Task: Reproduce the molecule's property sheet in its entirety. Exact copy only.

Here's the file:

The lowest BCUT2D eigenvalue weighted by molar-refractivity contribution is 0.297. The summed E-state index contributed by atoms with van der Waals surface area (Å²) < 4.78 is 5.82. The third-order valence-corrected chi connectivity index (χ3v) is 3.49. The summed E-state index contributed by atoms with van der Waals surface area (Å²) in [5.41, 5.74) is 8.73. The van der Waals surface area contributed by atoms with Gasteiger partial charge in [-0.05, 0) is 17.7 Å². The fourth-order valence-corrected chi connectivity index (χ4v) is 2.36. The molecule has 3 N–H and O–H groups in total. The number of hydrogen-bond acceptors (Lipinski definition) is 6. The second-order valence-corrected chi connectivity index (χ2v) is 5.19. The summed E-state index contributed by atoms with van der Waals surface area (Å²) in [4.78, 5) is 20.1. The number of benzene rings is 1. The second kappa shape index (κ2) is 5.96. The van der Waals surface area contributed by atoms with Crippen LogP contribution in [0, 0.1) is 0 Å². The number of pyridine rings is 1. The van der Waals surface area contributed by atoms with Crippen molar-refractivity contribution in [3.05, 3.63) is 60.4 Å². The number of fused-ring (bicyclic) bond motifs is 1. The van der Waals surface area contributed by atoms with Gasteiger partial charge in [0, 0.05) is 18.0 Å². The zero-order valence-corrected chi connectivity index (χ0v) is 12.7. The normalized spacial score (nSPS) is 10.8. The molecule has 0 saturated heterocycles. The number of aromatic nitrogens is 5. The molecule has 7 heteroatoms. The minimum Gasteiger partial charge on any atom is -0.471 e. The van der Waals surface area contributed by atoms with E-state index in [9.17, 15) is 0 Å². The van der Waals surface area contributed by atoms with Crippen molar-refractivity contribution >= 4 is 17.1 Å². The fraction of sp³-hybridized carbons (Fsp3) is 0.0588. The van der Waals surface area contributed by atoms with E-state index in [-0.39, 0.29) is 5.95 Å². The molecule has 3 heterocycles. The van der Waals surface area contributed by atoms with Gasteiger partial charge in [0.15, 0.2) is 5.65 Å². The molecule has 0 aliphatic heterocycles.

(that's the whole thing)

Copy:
The lowest BCUT2D eigenvalue weighted by molar-refractivity contribution is 0.297. The summed E-state index contributed by atoms with van der Waals surface area (Å²) < 4.78 is 5.82. The third-order valence-corrected chi connectivity index (χ3v) is 3.49. The summed E-state index contributed by atoms with van der Waals surface area (Å²) in [5.41, 5.74) is 8.73. The van der Waals surface area contributed by atoms with Gasteiger partial charge in [-0.05, 0) is 17.7 Å². The fourth-order valence-corrected chi connectivity index (χ4v) is 2.36. The molecule has 3 N–H and O–H groups in total. The number of hydrogen-bond acceptors (Lipinski definition) is 6. The second-order valence-corrected chi connectivity index (χ2v) is 5.19. The summed E-state index contributed by atoms with van der Waals surface area (Å²) in [4.78, 5) is 20.1. The number of benzene rings is 1. The second kappa shape index (κ2) is 5.96. The van der Waals surface area contributed by atoms with Crippen LogP contribution in [0, 0.1) is 0 Å². The number of pyridine rings is 1. The van der Waals surface area contributed by atoms with Crippen molar-refractivity contribution in [3.05, 3.63) is 60.4 Å². The number of fused-ring (bicyclic) bond motifs is 1. The van der Waals surface area contributed by atoms with Gasteiger partial charge in [0, 0.05) is 18.0 Å². The zero-order valence-corrected chi connectivity index (χ0v) is 12.7. The normalized spacial score (nSPS) is 10.8. The molecule has 0 saturated heterocycles. The number of aromatic nitrogens is 5. The molecule has 7 heteroatoms. The minimum Gasteiger partial charge on any atom is -0.471 e. The van der Waals surface area contributed by atoms with E-state index in [9.17, 15) is 0 Å². The van der Waals surface area contributed by atoms with Crippen molar-refractivity contribution >= 4 is 17.1 Å². The fraction of sp³-hybridized carbons (Fsp3) is 0.0588. The van der Waals surface area contributed by atoms with E-state index in [-0.39, 0.29) is 5.95 Å². The molecule has 3 heterocycles. The van der Waals surface area contributed by atoms with Gasteiger partial charge in [0.15, 0.2) is 5.65 Å². The molecule has 0 aliphatic heterocycles.